Later, Charles has fallen asleep at his desk as a mysterious blue and gold gloved hand reaches out to touch his skull and draw memories from him. And here’s a nice piece of exposition where  the mysterious visitor pays a visit to each of the X-Men, and their stolen memories give us an explanation of who Jean Grey and the Phoenix were, and through Simonson’s art, we see her transformation into Dark Phoenix. In a scant few pages, Claremont and Simonson give us an idea of who the X-Men are and who Phoenix was to them, and it’s wonderful seeing how they can deliver so much information in so little space and make it feel natural. If someone were a Teen Titans fan and never picked up an issue of X-Men, it’s entirely possible these few pages could make one curious enough about the X-Men to get them to pick up the comic.

Our mysterious mind-stalker ultimately gets around to visiting Kitty Pryde. Only she wakes up to find a creepy man leering over her. And no, it’s not Claremont writing himself into his own comic, because this man has red eyes and perfect teeth, and if Austin Powers taught me anything, British people like Claremont obviously have poor dental hygiene. The X-Men hear Kitty scream, and they find her in a sitting room, having phased through her bedroom floor. Colossus is all armored up and says if anybody’s hurt Kitty he’s going to… well, before he can get all graphic about someone hurting his “Katya”, Wolverine tells the big guy they all feel the same way. Judging by Peter and Kitty’s illicit romance, Logan’s statement really makes me question his later involvement with Kitty. Scott and Storm both note that they recently had similar nightmares, but before they can talk about it more there’s a knock on the door.

Scott finds himself freaking the hell out and screaming Jean’s name.

Cut to New York City and Titans Tower, and the narration talks about how the team has been in existence “a comparatively short time”. Oh, Chris, are we seeing some bias here? The Teen Titans have been around in some way, shape or form since the ’60s. Okay, sure, this incarnation is relatively recent, but man, give the team some props, okay?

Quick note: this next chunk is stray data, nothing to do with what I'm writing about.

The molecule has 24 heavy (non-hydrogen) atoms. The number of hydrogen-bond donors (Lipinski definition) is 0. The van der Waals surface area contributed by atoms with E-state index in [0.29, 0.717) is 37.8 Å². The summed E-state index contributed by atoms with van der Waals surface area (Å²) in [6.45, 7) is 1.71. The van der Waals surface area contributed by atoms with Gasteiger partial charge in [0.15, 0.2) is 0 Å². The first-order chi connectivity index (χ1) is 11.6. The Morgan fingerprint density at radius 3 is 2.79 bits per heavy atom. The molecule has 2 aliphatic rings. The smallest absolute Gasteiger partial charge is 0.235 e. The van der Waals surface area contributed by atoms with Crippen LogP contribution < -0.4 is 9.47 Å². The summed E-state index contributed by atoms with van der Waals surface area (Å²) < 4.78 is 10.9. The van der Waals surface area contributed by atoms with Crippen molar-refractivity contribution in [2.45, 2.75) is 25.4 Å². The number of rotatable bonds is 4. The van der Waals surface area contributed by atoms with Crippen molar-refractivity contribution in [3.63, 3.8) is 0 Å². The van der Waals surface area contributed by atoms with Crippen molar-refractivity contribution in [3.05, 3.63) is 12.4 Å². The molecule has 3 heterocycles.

We find ourselves in the bedroom of Raven, child of a human mother and demon lord, an empath and healer and the one responsible for the team’s formation. And it seems Scott Summers is not the only one seeing visions, and the X-Men are not the only ones having bad dreams: Raven has a nightmare of her raven-like shadowy soul self being consumed by a bird of fire. She wakes up screaming, and in this case only one teammate answers the call: Princess Koriand’r AKA Starfire. Because unlike the X-Men, most of the Titans have actual regular homes and secret identities. Hmm, now that I think about it, wouldn’t more X-Men want their own apartments and condos just so they could have some place to get away from Professor X’s paramilitary strike force? Then again, how many X-Men actually had real jobs?

Kory gets Raven to the kitchen to brew up something hot when Garfield Logan, aka Changeling (a far better name than the lame Beast Boy, by the way) comes in. When he hears what happened, he tries to duplicate the bird from Raven’s nightmare…

…and finds out that was a mistake. Starfire recognizes it as Phoenix and is suitably freaked out, and she hits the “Titans Red Alert”.

Cut to the New Jersey Turnpike where police are in high speed pursuit of some crooks. The chase ends when somebody swipes the crooks’ car’s engine. It’s Kid Flash, Wally West, decades before Tom King assassinates his character in the pages of Heroes in Crisis. Wally notes that his semester of auto shop came in handy, and I miss the days when that, as well as wood and metal shop, were common classes, as was civics. What do kids learn in school these days, anyway?

On the next page we find Donna Troy flying out of the sky down to Titans Tower in civilian clothes… and that makes me wonder how she ever maintained a secret identity. I mean, she didn’t wear a mask, and her alter ego she didn’t even wear glasses. Was she just lucky all those years and never ran into people who knew both Donna Troy and Wonder Girl? She says Gar had better not be pulling a prank because this broke up her alone time with (hiss!) Terry. Dreaded, hated Terry whatshisname, he of the blonde perm.

Elsewhere, Victor Stone, aka Cyborg, is swinging through New York. He finds a skyscraper that had been trashed by the X-Men (Uncanny X-Men #155, in case you were wondering) and wonders why the Titans never tussled with the X-Men before. Why indeed, Victor Stone? Why, indeed.

Cut to Gotham City’s branch of S.T.A.R. Labs, where Robin (the Dick Grayson version) fights an unknown opponent. Knocking him out, the not-Boy Wonder unmasks his foe to discover he’s an alien. But before he can find out more he’s interrupted by…

…Deathstroke, the Terminator, a guy so bad-ass he gets not one, but two supervillain names. So amazing they stole his moniker for a movie and Marvel created a parody of him. Robin gives it all he’s got, but Deathstroke (the Terminator) was designed by the GM to take on an entire party of adventurers and he lays out Batman’s sidekick PDQ. He leaves Robin laying KO’d in his pixie boots so he can pick up the unconscious alien as well as the science swag they came to steal, which means Robin misses the Titans red alert.